"Dark pop," Shana Falana calls it, when pressed for a genre. On Here Comes the Wave, the veteran of the Brooklyn and San Francisco undergrounds deals in paradoxes and oppositions: drones stormy and serene, layers of warmth streaked with wildness and troubled riffs, ethereal forces at war and at play. The duality runs deep in the record's unlikely birth story as well. In the winter of 2006, Falana lost half of her index finger in a workplace elevator accident in New York City. On the passenger seat of her car that morning – when the shoegaze/psychedelic songwriter was pulled over (and let go) with expired California plates and no insurance – sat cassette tapes of Django Reinhardt and Jerry Garcia, two guitarists famous for adapting to missing or damaged fingers in the pursuit of their art.
Synchronicities and themes of gain born from loss recur throughout the story and the record. With the settlement money, Falana was able to recover from drug-related financial ruin and live rent-free in the city for two years. She grappled with addiction and wrote furiously, a burst of driven productivity that, a decade later, accounts for half of the potent, transformational songs on Here Comes the Wave. The emotional turmoil of addiction seethes through the unstable sludge and fuzz of "Lie 2 Me," but in the light and buoyant psychedelia of "Cloudbeats," Falana hears the call of her own recovery, several years before it actually began.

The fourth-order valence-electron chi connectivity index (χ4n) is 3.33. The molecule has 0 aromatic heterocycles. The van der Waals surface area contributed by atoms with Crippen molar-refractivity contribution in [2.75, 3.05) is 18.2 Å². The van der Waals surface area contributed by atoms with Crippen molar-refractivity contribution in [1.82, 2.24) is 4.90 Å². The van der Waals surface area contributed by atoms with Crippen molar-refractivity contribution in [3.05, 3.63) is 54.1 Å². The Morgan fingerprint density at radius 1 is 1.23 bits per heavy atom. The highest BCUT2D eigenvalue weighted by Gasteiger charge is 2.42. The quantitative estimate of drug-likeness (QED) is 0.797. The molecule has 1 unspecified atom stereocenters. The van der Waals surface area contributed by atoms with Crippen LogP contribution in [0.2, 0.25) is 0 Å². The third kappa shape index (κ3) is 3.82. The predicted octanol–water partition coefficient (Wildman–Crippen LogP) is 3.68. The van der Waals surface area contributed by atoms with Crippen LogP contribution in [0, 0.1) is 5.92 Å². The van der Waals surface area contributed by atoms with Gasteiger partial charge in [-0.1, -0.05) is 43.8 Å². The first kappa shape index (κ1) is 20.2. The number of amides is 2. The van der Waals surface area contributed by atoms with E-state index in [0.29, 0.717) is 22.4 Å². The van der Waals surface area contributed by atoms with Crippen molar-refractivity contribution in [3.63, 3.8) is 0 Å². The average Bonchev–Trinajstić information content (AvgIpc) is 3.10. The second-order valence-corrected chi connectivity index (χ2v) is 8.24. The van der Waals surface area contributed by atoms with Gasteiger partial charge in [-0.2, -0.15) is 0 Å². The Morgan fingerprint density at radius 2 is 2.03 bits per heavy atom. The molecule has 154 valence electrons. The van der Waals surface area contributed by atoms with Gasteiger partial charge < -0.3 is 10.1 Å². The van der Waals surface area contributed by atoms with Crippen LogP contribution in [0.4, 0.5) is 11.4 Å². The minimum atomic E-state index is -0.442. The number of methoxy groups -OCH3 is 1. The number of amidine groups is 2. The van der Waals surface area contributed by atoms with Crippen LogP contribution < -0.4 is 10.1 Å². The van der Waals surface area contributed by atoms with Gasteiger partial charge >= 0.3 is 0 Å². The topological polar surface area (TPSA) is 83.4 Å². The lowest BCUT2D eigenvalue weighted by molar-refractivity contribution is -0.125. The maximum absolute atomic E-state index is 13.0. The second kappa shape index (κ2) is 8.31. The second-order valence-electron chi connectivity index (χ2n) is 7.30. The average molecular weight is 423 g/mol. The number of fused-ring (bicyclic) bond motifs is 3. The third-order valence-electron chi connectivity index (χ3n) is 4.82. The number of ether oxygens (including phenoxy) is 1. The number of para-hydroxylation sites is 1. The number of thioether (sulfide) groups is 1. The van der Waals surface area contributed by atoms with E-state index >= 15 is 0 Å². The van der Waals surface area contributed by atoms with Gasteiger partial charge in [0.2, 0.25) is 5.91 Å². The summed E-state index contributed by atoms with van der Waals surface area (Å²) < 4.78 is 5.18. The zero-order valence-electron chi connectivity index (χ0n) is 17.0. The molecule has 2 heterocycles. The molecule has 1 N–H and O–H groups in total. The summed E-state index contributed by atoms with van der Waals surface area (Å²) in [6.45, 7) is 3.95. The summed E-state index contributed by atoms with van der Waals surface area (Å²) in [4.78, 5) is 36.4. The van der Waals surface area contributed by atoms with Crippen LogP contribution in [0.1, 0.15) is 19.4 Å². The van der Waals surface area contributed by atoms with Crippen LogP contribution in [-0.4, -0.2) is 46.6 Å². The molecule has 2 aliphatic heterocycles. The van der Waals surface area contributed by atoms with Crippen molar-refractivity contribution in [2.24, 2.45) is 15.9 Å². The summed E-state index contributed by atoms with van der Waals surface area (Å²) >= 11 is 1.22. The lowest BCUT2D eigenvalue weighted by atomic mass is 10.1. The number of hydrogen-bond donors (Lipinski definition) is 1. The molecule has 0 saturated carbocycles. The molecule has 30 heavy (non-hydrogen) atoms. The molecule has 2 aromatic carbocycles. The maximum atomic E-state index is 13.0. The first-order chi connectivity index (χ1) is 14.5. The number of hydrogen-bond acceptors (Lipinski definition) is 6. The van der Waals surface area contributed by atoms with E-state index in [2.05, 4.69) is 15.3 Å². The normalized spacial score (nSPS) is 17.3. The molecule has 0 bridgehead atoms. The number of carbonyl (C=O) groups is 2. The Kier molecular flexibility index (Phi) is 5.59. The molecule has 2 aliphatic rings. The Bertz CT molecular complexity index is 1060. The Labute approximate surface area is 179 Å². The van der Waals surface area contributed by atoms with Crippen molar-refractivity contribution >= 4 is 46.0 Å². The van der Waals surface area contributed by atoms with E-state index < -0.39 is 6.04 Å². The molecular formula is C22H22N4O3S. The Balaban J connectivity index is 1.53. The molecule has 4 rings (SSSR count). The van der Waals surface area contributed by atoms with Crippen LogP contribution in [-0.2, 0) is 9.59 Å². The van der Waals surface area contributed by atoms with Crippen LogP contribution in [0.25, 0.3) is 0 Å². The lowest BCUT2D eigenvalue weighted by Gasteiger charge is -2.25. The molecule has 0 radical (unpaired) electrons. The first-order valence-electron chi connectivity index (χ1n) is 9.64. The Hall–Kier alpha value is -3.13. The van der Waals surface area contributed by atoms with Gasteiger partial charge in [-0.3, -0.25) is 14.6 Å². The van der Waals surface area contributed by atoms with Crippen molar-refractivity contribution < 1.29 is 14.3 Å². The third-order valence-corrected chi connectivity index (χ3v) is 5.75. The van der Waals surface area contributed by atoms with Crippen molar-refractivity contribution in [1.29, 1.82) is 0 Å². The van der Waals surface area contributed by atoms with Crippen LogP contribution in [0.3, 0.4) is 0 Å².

Luminous, wise, and empathetic new songs comprise the other half of Here Comes the Wave, forming a dialogue between selves across a great expanse of time and personal transformation. On the single "Cool Kids" Falana delivers an ethereal message of acceptance to her younger self and to all young people disfigured by social pressures, driven to addiction, marginalized by gender and racial identities. On the record's cover, a polaroid self-portrait Falana took long before "selfie" was a word is artfully streaked and defaced by artist Carla Rozman. Here Comes the Wave is Falana's second collaboration in as many years with producer D. James Goodwin (Bob Weir, Whitney, Kevin Morby) and long-time partner and drummer Mike Amari, both of whom play a larger role here than on 2015's Set Your Lightning Fire Free.
Themes of maturity and closure abound: letting go of youth (and eulogizing her native San Fransciso's D.I.Y scene in the exquisite "Castle Kids"); coming to terms with the death of her father and of a musical hero and father figure in Lou Reed, whose song "Ocean" closes the record with a gradual wash of clarity, acceptance and affirmation.